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- How can asymmetric detachment faults generate symmetric Ocean Continent Transitions?
Morgane Gillard, Gianreto Manatschal and Julia Autin
Accepted manuscript online: 7 OCT 2015 06:53AM EST | DOI: 10.1111/ter.12183
- Laser-cut Rb-Sr microsampling dating of deformational events in the Mont Blanc-Aiguilles Rouges region (European Alps)
Daniel Egli, Wolfgang Müller and Neil Mancktelow
Accepted manuscript online: 7 OCT 2015 06:52AM EST | DOI: 10.1111/ter.12184
- You have full text access to this OnlineOpen articleMagmatism at continental passive margins inferred from Ambient-Noise Phase-velocity in the Gulf of Aden
Félicie Korostelev, Sylvie Leroy, Derek Keir, Cornelis Weemstra, Lapo Boschi, Irene Molinari, Abdulhakim Ahmed, Graham W. Stuart, Frédérique Rolandone, Khaled Khanbari and Ali Al-Lazki
Accepted manuscript online: 5 OCT 2015 10:20AM EST | DOI: 10.1111/ter.12182
- Low elevation of the northern Lhasa terrane in the Eocene: Implications for relief development in south Tibet
Qiang Xu, Lin Ding, Ralf Hetzel, Yahui Yue and Eike F. Rades
Accepted manuscript online: 1 OCT 2015 04:14PM EST | DOI: 10.1111/ter.12180
- Segmentation and kinematics of the North America-Caribbean plate boundary offshore Hispaniola
Sylvie Leroy, Nadine Ellouz-Zimmermann, Jordane Corbeau, Frédérique Rolandone, Bernard Mercier de Lépinay, Bertrand Meyer, R. Momplaisir, Bruña J.L. Granja, A. Battani, C. Baurion, E. Burov, V. Clouard, R. Deschamps, C. Gorini, Y. Hamon, M. Lafosse, J. Leonel, L. Le Pourhiet, P. Llanes, N. Loget, F. Lucazeau, D. Pillot, J. Poort, K. R. Tankoo, J.-L. Cuevas, J.F. Alcaide, Poix C. Jean, A. Muñoz-Martin, S. Mitton, Y. Rodriguez, J. Schmitz, L. Seeber, A. Carbo-Gorosabel and S. Muñoz
Accepted manuscript online: 1 OCT 2015 04:12PM EST | DOI: 10.1111/ter.12181
The onset of glaciation in Greenland:
Large-scale glaciations in the Arctic only began about 2.7 million years ago; before that, the northern hemisphere had been largely free of ice for more than 500 million years. What factors allowed the glaciation of Greenland to begin? Steinberger et al. identify three solid-Earth processes that played an important role. Firstly, the Iceland plume was directly beneath East Greenland from about 60 to 30 million years ago. This is the likely reason why the lithosphere there even today is only about 90 km thick. More recent pulses of hot material rising through the Iceland plume could flow beneath the thin lithosphere. The most recent pulse arrived there during the past 10 million years, and uplifted East Greenland, forming high mountains. Secondly, tectonic plate motion moved Greenland northward. And thirdly, a shift in the Earth's axis termed 'True Polar Wander' had the effect of moving Greenland still further north. The combined effect was a northward shift of about 18° during the past 60 million years. Hence Greenland was only recently sufficiently far north, and its mountain tops in the east were sufficiently high, that glaciations could be initiated.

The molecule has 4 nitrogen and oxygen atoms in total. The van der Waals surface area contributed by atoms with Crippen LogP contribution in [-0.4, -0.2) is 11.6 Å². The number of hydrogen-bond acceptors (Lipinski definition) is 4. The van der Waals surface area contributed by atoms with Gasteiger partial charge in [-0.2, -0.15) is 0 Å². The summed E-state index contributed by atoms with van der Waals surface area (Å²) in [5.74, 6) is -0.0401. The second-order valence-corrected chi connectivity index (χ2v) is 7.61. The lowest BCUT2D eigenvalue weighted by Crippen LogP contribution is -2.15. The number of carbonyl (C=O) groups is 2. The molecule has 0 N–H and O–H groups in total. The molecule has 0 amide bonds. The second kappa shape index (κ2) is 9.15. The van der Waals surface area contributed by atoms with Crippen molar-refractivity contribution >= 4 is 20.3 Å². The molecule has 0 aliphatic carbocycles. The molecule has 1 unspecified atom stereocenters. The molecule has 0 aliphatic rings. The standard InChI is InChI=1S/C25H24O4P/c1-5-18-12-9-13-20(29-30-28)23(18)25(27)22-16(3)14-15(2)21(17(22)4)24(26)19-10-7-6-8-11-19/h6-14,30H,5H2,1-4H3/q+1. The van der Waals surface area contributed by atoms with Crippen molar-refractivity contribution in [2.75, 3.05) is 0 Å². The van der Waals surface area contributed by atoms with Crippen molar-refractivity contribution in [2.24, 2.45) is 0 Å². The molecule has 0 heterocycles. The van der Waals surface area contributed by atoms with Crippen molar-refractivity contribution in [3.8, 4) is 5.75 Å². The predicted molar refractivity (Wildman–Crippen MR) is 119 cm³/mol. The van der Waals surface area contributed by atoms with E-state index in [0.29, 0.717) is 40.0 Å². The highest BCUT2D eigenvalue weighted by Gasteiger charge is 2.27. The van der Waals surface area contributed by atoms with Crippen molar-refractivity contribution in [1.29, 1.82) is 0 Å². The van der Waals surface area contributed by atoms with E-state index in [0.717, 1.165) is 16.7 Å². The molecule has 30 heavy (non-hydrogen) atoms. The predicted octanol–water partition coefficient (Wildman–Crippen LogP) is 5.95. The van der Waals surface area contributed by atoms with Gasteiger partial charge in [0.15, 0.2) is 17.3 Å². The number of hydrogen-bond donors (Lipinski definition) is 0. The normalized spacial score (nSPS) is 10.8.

Read the full article:
The key role of global solid-Earth processes in preconditioning Greenland's glaciation since the Pliocene
Bernhard Steinberger, Wim Spakman, Peter Japsen and Trond H. Torsvik
The following articles are among the most popular published in Terra Nova over the last year:
Caveats on tomographic images.Gillian R. Foulger, Giuliano F. Panza, Irina M. Artemieva, Ian D. Bastow, Fabio Cammarano, John R. Evans, Warren B. Hamilton, Bruce R. Julian, Michele Lustrino, Hans Thybo and Tatiana B. Yanovskaya
Local high relief at the southern margin of the Andean plateau by 9 Ma: evidence from ignimbritic valley fills and river incision. Carolina Montero-López, Manfred R. Strecker, Taylor F. Schildgen, Fernando Hongn, Silvina Guzmán, Bodo Bookhagen and Masafumi Sudo
Advice for Chinese Authors
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